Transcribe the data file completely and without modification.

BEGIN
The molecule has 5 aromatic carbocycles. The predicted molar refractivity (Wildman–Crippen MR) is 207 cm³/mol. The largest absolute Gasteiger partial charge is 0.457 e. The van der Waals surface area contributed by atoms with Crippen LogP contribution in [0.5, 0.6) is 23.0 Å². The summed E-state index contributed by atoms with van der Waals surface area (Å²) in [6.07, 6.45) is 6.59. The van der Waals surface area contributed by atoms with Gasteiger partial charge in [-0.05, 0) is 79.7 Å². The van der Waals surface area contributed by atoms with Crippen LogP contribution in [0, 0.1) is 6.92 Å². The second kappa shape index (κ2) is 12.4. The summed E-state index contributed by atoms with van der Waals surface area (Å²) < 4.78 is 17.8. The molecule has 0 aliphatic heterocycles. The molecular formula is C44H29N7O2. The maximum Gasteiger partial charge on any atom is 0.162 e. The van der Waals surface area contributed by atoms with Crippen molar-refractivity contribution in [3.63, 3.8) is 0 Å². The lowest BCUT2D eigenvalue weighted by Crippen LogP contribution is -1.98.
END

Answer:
The molecule has 5 aromatic carbocycles. The predicted molar refractivity (Wildman–Crippen MR) is 207 cm³/mol. The largest absolute Gasteiger partial charge is 0.457 e. The van der Waals surface area contributed by atoms with Crippen LogP contribution in [0.5, 0.6) is 23.0 Å². The summed E-state index contributed by atoms with van der Waals surface area (Å²) in [6.07, 6.45) is 6.59. The van der Waals surface area contributed by atoms with Gasteiger partial charge in [-0.05, 0) is 79.7 Å². The van der Waals surface area contributed by atoms with Crippen LogP contribution in [0, 0.1) is 6.92 Å². The second kappa shape index (κ2) is 12.4. The summed E-state index contributed by atoms with van der Waals surface area (Å²) < 4.78 is 17.8. The molecule has 0 aliphatic heterocycles. The molecular formula is C44H29N7O2. The maximum Gasteiger partial charge on any atom is 0.162 e. The van der Waals surface area contributed by atoms with Crippen molar-refractivity contribution in [3.63, 3.8) is 0 Å². The lowest BCUT2D eigenvalue weighted by Crippen LogP contribution is -1.98.